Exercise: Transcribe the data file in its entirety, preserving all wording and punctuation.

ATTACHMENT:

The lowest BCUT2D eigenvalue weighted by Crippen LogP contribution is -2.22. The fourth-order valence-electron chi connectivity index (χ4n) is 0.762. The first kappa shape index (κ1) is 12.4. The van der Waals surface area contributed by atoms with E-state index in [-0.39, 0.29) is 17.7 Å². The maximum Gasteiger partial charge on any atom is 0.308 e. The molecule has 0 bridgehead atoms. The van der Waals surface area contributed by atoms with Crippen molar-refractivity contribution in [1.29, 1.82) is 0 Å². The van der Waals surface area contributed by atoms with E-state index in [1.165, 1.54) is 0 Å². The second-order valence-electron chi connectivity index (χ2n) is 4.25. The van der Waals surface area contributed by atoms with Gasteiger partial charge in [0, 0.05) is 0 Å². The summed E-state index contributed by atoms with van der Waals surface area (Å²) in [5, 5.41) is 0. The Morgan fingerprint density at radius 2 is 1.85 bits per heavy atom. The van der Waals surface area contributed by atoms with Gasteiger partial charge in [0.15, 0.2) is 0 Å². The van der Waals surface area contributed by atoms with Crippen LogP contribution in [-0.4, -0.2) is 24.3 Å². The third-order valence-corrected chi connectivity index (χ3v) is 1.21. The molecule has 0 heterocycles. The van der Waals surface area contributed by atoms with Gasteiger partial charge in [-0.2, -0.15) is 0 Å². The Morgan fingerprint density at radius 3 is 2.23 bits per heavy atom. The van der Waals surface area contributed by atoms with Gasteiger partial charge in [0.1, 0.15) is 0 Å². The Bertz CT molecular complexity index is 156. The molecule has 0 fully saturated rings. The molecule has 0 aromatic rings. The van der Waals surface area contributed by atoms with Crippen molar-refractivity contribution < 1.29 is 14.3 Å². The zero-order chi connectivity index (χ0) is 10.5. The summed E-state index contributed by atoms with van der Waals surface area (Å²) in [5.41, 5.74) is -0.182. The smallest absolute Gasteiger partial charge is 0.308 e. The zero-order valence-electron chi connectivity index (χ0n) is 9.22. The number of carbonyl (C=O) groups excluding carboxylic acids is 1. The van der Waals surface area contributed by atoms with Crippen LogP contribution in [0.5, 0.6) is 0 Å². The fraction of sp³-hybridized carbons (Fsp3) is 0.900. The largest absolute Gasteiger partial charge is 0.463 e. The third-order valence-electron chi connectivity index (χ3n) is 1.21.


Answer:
The lowest BCUT2D eigenvalue weighted by Crippen LogP contribution is -2.22. The fourth-order valence-electron chi connectivity index (χ4n) is 0.762. The first kappa shape index (κ1) is 12.4. The van der Waals surface area contributed by atoms with E-state index in [-0.39, 0.29) is 17.7 Å². The maximum Gasteiger partial charge on any atom is 0.308 e. The molecule has 0 bridgehead atoms. The van der Waals surface area contributed by atoms with Crippen molar-refractivity contribution in [1.29, 1.82) is 0 Å². The van der Waals surface area contributed by atoms with E-state index in [1.165, 1.54) is 0 Å². The second-order valence-electron chi connectivity index (χ2n) is 4.25. The van der Waals surface area contributed by atoms with Gasteiger partial charge in [0, 0.05) is 0 Å². The summed E-state index contributed by atoms with van der Waals surface area (Å²) in [5, 5.41) is 0. The Morgan fingerprint density at radius 2 is 1.85 bits per heavy atom. The van der Waals surface area contributed by atoms with Gasteiger partial charge in [0.15, 0.2) is 0 Å². The van der Waals surface area contributed by atoms with Crippen LogP contribution in [-0.4, -0.2) is 24.3 Å². The third-order valence-corrected chi connectivity index (χ3v) is 1.21. The molecule has 0 heterocycles. The van der Waals surface area contributed by atoms with Gasteiger partial charge in [-0.2, -0.15) is 0 Å². The Morgan fingerprint density at radius 3 is 2.23 bits per heavy atom. The van der Waals surface area contributed by atoms with Gasteiger partial charge in [0.1, 0.15) is 0 Å². The Bertz CT molecular complexity index is 156. The molecule has 0 fully saturated rings. The molecule has 0 aromatic rings. The van der Waals surface area contributed by atoms with Crippen molar-refractivity contribution < 1.29 is 14.3 Å². The zero-order chi connectivity index (χ0) is 10.5. The summed E-state index contributed by atoms with van der Waals surface area (Å²) in [5.41, 5.74) is -0.182. The smallest absolute Gasteiger partial charge is 0.308 e. The zero-order valence-electron chi connectivity index (χ0n) is 9.22. The number of carbonyl (C=O) groups excluding carboxylic acids is 1. The van der Waals surface area contributed by atoms with Crippen LogP contribution in [0.5, 0.6) is 0 Å². The fraction of sp³-hybridized carbons (Fsp3) is 0.900. The largest absolute Gasteiger partial charge is 0.463 e. The third-order valence-electron chi connectivity index (χ3n) is 1.21.